Phyllis N., (1993), A life's mosaic: the autobiography of Phyllis Ntantala, (University of California Press), pp. 106-115| Kirsch B., Skorge s. & Magona S., (2001), Clicking with Xhosa: a Xhosa phrasebook, (David Philip Publishers), p.72
21 October 1968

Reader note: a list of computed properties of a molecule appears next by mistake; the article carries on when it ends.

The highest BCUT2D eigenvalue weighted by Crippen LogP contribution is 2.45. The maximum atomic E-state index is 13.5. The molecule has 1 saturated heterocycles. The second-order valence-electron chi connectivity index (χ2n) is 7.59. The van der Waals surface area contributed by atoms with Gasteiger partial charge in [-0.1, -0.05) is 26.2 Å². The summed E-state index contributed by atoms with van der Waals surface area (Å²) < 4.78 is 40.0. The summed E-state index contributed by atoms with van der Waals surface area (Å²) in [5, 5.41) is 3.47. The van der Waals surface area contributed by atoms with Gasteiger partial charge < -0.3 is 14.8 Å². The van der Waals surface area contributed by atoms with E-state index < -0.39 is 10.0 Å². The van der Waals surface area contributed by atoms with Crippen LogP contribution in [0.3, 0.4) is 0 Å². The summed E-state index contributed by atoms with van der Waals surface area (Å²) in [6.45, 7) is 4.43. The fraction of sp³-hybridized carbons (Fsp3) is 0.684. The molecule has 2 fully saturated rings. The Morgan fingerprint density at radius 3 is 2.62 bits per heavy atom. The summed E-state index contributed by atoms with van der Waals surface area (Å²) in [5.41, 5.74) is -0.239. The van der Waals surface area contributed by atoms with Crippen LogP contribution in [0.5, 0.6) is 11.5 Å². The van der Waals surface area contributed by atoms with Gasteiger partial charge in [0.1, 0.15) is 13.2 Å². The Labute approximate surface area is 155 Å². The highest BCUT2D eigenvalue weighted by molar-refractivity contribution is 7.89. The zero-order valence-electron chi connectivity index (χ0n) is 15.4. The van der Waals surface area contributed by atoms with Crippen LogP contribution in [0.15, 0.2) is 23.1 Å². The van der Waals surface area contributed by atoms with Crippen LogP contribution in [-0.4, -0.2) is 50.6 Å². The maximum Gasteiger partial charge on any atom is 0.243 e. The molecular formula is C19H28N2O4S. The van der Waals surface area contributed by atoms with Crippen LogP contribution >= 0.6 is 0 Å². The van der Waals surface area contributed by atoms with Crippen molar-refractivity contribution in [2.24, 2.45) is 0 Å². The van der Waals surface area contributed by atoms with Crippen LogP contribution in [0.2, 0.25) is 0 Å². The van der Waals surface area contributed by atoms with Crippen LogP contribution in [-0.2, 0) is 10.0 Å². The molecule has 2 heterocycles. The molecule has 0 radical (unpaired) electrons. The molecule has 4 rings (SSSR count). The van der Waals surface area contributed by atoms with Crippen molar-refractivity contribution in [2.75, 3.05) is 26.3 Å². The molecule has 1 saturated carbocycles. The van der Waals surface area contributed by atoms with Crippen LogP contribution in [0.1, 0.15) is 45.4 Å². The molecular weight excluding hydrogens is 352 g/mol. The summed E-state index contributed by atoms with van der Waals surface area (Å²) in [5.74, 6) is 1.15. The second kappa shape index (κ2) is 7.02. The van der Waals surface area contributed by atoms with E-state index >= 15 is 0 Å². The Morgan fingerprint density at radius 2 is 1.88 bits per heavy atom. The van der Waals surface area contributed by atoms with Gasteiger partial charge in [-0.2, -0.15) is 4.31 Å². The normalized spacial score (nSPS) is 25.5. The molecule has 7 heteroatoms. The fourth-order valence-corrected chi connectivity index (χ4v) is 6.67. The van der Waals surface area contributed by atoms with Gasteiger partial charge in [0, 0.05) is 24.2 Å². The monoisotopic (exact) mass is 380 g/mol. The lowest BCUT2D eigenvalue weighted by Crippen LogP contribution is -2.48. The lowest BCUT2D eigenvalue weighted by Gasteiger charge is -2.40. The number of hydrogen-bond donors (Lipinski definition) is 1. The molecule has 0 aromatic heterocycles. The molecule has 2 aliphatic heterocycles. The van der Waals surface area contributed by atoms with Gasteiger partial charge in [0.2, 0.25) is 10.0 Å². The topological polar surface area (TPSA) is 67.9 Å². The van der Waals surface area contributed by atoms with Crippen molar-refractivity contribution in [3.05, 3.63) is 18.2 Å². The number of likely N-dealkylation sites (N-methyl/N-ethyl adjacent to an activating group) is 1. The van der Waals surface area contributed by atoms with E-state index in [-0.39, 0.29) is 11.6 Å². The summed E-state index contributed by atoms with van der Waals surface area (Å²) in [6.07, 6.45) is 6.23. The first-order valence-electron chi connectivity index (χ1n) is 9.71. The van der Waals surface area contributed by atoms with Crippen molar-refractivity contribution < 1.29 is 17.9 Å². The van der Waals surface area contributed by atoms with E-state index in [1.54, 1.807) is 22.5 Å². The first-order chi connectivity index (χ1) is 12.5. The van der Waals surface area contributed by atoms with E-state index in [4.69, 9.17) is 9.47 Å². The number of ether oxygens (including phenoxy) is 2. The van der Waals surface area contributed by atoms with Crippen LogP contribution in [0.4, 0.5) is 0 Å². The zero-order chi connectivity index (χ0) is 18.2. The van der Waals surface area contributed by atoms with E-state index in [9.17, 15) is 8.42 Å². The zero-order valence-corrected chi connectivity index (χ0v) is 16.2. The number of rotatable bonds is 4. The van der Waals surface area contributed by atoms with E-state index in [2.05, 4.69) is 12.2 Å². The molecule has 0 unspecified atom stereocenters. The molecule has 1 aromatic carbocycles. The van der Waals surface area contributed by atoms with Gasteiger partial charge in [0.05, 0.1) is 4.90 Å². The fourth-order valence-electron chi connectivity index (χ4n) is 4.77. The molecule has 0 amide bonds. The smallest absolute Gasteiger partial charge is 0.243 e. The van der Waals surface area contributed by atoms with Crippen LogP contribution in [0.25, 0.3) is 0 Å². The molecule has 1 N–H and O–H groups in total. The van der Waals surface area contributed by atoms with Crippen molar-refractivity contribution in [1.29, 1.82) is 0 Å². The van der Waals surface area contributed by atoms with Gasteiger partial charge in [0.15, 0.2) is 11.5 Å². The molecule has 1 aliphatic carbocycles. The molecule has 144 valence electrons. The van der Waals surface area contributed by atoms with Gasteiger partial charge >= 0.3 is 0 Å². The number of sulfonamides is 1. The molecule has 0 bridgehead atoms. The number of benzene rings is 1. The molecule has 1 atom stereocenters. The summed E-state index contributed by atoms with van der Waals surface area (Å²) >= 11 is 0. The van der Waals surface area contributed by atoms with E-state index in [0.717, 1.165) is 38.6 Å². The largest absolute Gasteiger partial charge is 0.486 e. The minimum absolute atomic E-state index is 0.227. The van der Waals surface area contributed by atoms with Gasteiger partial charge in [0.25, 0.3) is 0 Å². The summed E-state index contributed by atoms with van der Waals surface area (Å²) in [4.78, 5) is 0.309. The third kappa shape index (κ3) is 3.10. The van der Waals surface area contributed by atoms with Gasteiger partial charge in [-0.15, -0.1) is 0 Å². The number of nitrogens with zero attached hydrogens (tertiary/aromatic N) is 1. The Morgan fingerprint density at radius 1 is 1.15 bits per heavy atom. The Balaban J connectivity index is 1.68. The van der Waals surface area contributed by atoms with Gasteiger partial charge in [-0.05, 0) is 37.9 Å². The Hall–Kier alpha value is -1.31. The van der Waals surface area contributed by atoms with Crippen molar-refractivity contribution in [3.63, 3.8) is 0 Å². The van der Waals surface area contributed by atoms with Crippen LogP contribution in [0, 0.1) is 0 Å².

Archibald Campbell Mzoliza Jordan Xhosa writer and linguist died in the United State of America in Madison Wisconsin. Jordan was born on 30 October 1906 at the Mbokothwana mission station in the Tsolo district of Pondoland. He did his education at Mbokothwana mission before moving to St John's College in Umtata where he qualified as a teacher. After qualifying, he began his teaching career at St Cuthbert where taught for a year and also excelled as choirmaster. Jordan then moved to teach at Kroonstand High School where he taught for ten years and was elected president of the African Teachers' Association. Jordan went on to study at the University of Fort Hare where he obtained a BA degree in 1934. During his period at the University of Fort Hare he authored poetry that was published in Imvo Zabantsundu a newspaper that aired the views of Black people. One of his Xhosa poems that dealt with the invasion of Abyssinia (Ethiopia) by Italian forces under Benito Mussolini became popular among his peers. In 1942 Jordan received his MA Degree from the University of Cape Town. In 1945 Jordan began teaching in the Department of African Languages at Fort Hare. After receiving his doctorate in 1957, he was appointed as a lecturer in African languages at the University of Cape Town. Jordan became an outspoken critic of the apartheid government's racial policies. As a consequence the government refused to issue him with a passport when he was offered the Carnegie bursary to conduct research work in the United States of America. He then left South Africa on an exit permit. He was made a professor in African Languages and Literature at the University of California's Los Angeles campus where he worked. He then moved to the University of Wisconsin in Madison, and it was in Madison where he died in 1968. After his death his novel Ingqumbo Yeminyana (the The Wrath of the Ancestors) was published in English as The Wrath of the Ancestors in 1980, translated into Afrikaans as Die Toorn van die Voorvaders and Dutch as De Wraak van het Voorgeslacht in 1990 and in 1999 respectively. Jordan also authored a critical study of Xhosa literature which was published in 1972. The following year his collection of short stories Kwezo Mpindo zeTsitsa, in Xhosa was translated into English under the title Tales from Southern Africa. In recognition to his literary contribution to South African literature, Jordan was posthumously awarded a doctorate in Literature by the University of Port Elizabeth in 2004. In 2005 the South African government also awarded him the Order of Ikhamanga in Gold for exceptional contributions in literature.